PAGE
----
Clarity, particularly ideological clarity, makes an uneasy bedfellow with historical fact. But this is a different specie altogether: memory-fact. The War exists as a set of specific events and geopolitical forces. But it is also how a society remembers, or wants to remember, the conflict. It is how that conflict was (and still is being) shaped, and how it in turn shaped people’s lives. Some critics have noted the inevitable distortions (errors really) of a historical narrative that coalesce around individual memories. Pre-war America is recalled by many of the film’s subjects in idyllic terms: all sunny afternoons and cherry blossoms. Given the extraordinary deprivations of the Great Depression, this is factually absurd.

However, from a historical view that gives the curious entropy of memory its due, such recollections are a fascinating and deeply-moving testament to how cataclysmic The War must have been for a generation looking back, even for those far-removed from the theatre of war. The breadlines, unemployment, dust bowls and general misery of the 1930s were shaded by the events that follow into an American Pastoral. Accurate? Of course not, but no less true for it and, for a historian, well worth noting.

The War exists as a collective memorial in varied ways: urgently, as an epic struggle of Good against Evil, but parochially as sons sent off to fight leaving behind their families, narrowly, as small groups of men who fought more to save each other than for any greater purpose, and tragically, as lives cut short and friendships savagely ended. For the tens and tens of millions of people caught up in the immediate events, such a revelation is hardly surprising. But for those who were thousands of miles away, the fact that the War had a similarly monumental, intimate and profound impact is well-worth considering.

"The War" is not a rejoinder to the current imbroglio in Iraq and Afghanistan – its origins predate both. But it makes an implicit point about current events. Even if the triumphalism of the Allied victory in 1945 can be overstated, the larger contours of that struggle highlight the lack of focus and intent in America’s current missions. Clarity of purpose matters: its absence does not just undermine the present; it promises to despoil the memory of events for generations to come and will be an important part of how we write its history.

8
Oct

Saturraran7_2

Arantza de Areilza

This blog forms part of an initiative by IE Business School designed to bring humanities and social sciences closer to the world of business and law, and born of the conviction that humanistic disciplines such as art, history, literature, philosophy or music form an integral part of mankind’s intellectual development. Knowledge moulds the way we perceive and understand the world and ourselves, and enables us to participate in the creation of new values that serve as a catalyst for the change and development that are essential in all modern societies.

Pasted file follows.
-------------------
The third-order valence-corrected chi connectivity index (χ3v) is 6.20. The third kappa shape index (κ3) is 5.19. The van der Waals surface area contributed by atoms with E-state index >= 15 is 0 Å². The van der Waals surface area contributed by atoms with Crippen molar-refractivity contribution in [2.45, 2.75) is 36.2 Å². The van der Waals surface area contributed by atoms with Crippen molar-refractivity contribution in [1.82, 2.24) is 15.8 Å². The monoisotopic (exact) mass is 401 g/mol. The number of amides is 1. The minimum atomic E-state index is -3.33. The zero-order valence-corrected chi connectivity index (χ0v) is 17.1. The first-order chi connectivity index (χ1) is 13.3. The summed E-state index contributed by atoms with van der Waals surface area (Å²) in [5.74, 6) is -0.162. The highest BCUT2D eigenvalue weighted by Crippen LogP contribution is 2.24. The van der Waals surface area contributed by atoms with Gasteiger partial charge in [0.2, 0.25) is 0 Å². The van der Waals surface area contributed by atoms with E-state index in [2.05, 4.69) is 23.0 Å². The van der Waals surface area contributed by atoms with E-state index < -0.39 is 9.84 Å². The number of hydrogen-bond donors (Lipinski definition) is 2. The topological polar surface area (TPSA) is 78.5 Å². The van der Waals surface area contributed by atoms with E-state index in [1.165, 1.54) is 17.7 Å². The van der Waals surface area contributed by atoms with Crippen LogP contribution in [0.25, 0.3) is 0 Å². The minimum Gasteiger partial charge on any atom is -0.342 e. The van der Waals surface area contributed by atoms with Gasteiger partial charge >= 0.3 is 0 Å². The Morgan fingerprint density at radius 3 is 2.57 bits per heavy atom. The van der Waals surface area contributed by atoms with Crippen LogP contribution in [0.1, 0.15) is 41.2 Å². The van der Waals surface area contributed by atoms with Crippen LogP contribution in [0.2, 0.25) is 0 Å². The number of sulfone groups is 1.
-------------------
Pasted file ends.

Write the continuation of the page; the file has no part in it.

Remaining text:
The different faces of culture foster the development of the imagination, the appreciation of humanistic values, aesthetic perception and critical reasoning, all of which play a key role in the human capacity for self-betterment and perfectionism. It is a permanent, liberating challenge in everyone’s life, which is the reason it forms a core part of our training programs.

This blog is an invitation to extend the vision of all those who are always curious to know more, and who want to share with us their ideas and experiences in the broad range of fields that comprise our environment.

I would like to take this opportunity to extend my thanks to the blog authors for their enthusiasm for this idea and their generous collaboration. And now, without further ado, it’s my pleasure to invite you to reflect and comment on the first subject, lost paradises, that someone once described like this:



A Frayburu en despedida

¿Oyes como los murmullos de relatos resbalan en el verdín de tus rocas?

¿Las estelas de chalupas nocturnas en contrabando,

el chapoteo alegre de las pozas marinas escondidas, los laberintos de sirenas,

Y el nido de búho en la arboleda?

¿El gorgojeo de la llegada del agua de mar a la piscina probática,

la canción del viento del norte en el cañaveral?

¿Recuerdas la pita en flor envuelta en la rosaleda indomable,

El ancla de galeón en la entrada del zaguán,

Las dunas hechas de tiempo y las  higueras de tentación?

¿Los muros de piedra y las vigas que anuncian tormenta?

Viejo caserío de mirada atávica al mar,

playa de ánimas donde hoy mora una más.